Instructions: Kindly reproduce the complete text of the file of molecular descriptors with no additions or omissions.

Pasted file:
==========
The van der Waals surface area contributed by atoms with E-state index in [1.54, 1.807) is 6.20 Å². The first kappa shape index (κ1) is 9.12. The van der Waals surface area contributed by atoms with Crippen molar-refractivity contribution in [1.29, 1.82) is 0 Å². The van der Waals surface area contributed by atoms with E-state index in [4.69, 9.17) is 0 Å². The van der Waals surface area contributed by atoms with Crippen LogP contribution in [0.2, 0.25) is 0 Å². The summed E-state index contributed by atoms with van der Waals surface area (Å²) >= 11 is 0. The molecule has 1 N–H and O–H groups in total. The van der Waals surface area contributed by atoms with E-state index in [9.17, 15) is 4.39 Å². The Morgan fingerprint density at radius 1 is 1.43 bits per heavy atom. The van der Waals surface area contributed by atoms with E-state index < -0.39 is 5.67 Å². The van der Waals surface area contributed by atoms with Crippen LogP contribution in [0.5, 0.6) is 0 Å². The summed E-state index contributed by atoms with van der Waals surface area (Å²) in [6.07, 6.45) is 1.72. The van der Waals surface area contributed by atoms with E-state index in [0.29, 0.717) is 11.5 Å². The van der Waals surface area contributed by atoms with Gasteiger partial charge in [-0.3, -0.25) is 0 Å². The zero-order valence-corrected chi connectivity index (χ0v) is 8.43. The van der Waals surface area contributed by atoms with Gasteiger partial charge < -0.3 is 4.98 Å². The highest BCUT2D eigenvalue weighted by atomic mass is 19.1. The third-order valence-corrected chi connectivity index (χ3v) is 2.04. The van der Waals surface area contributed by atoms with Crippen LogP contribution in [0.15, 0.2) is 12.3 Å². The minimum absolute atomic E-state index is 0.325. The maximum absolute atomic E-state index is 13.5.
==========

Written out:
The van der Waals surface area contributed by atoms with E-state index in [1.54, 1.807) is 6.20 Å². The first kappa shape index (κ1) is 9.12. The van der Waals surface area contributed by atoms with Crippen molar-refractivity contribution in [1.29, 1.82) is 0 Å². The van der Waals surface area contributed by atoms with E-state index in [4.69, 9.17) is 0 Å². The van der Waals surface area contributed by atoms with Crippen LogP contribution in [0.2, 0.25) is 0 Å². The summed E-state index contributed by atoms with van der Waals surface area (Å²) >= 11 is 0. The molecule has 1 N–H and O–H groups in total. The van der Waals surface area contributed by atoms with E-state index in [9.17, 15) is 4.39 Å². The Morgan fingerprint density at radius 1 is 1.43 bits per heavy atom. The van der Waals surface area contributed by atoms with E-state index < -0.39 is 5.67 Å². The van der Waals surface area contributed by atoms with Crippen LogP contribution in [0.5, 0.6) is 0 Å². The summed E-state index contributed by atoms with van der Waals surface area (Å²) in [6.07, 6.45) is 1.72. The van der Waals surface area contributed by atoms with E-state index in [0.29, 0.717) is 11.5 Å². The van der Waals surface area contributed by atoms with Gasteiger partial charge in [-0.3, -0.25) is 0 Å². The zero-order valence-corrected chi connectivity index (χ0v) is 8.43. The van der Waals surface area contributed by atoms with Gasteiger partial charge < -0.3 is 4.98 Å². The highest BCUT2D eigenvalue weighted by atomic mass is 19.1. The third-order valence-corrected chi connectivity index (χ3v) is 2.04. The van der Waals surface area contributed by atoms with Crippen LogP contribution in [0.15, 0.2) is 12.3 Å². The minimum absolute atomic E-state index is 0.325. The maximum absolute atomic E-state index is 13.5.